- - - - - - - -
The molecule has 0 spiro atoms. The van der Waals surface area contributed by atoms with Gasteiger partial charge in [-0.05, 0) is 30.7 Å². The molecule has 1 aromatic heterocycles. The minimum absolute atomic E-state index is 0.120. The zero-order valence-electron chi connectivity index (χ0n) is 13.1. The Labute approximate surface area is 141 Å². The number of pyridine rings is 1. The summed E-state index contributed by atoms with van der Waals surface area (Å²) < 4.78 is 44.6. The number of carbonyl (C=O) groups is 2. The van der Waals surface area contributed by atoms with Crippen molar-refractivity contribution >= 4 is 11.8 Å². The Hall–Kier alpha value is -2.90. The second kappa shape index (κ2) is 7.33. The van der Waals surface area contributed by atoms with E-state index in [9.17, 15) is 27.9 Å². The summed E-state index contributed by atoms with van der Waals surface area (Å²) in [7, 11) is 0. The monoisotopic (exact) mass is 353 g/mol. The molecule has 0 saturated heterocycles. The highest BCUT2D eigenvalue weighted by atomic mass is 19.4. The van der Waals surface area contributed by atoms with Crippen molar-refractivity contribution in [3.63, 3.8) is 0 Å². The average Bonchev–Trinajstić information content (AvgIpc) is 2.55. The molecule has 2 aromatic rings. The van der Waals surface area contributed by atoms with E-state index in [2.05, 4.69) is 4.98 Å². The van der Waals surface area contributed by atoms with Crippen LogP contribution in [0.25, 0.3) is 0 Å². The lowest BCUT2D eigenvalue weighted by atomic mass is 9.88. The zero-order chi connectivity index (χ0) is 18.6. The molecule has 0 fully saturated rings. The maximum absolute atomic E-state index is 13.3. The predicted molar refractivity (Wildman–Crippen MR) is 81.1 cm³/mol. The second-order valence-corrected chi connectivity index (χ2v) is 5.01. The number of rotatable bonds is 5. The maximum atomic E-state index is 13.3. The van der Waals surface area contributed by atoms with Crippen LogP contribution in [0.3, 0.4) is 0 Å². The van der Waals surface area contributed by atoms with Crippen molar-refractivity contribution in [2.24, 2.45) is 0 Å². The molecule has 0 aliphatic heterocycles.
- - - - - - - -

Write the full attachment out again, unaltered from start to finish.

The molecule has 0 spiro atoms. The van der Waals surface area contributed by atoms with Gasteiger partial charge in [-0.05, 0) is 30.7 Å². The molecule has 1 aromatic heterocycles. The minimum absolute atomic E-state index is 0.120. The zero-order valence-electron chi connectivity index (χ0n) is 13.1. The Labute approximate surface area is 141 Å². The number of pyridine rings is 1. The summed E-state index contributed by atoms with van der Waals surface area (Å²) < 4.78 is 44.6. The number of carbonyl (C=O) groups is 2. The van der Waals surface area contributed by atoms with Crippen molar-refractivity contribution >= 4 is 11.8 Å². The Hall–Kier alpha value is -2.90. The second kappa shape index (κ2) is 7.33. The van der Waals surface area contributed by atoms with E-state index in [9.17, 15) is 27.9 Å². The summed E-state index contributed by atoms with van der Waals surface area (Å²) in [7, 11) is 0. The monoisotopic (exact) mass is 353 g/mol. The molecule has 0 saturated heterocycles. The highest BCUT2D eigenvalue weighted by atomic mass is 19.4. The van der Waals surface area contributed by atoms with Crippen molar-refractivity contribution in [3.63, 3.8) is 0 Å². The average Bonchev–Trinajstić information content (AvgIpc) is 2.55. The molecule has 2 aromatic rings. The van der Waals surface area contributed by atoms with E-state index in [2.05, 4.69) is 4.98 Å². The van der Waals surface area contributed by atoms with Crippen LogP contribution in [0.25, 0.3) is 0 Å². The lowest BCUT2D eigenvalue weighted by atomic mass is 9.88. The zero-order chi connectivity index (χ0) is 18.6. The molecule has 0 fully saturated rings. The maximum absolute atomic E-state index is 13.3. The predicted molar refractivity (Wildman–Crippen MR) is 81.1 cm³/mol. The second-order valence-corrected chi connectivity index (χ2v) is 5.01. The number of rotatable bonds is 5. The maximum atomic E-state index is 13.3. The van der Waals surface area contributed by atoms with Crippen LogP contribution in [0.3, 0.4) is 0 Å². The van der Waals surface area contributed by atoms with Crippen molar-refractivity contribution in [2.24, 2.45) is 0 Å². The molecule has 0 aliphatic heterocycles.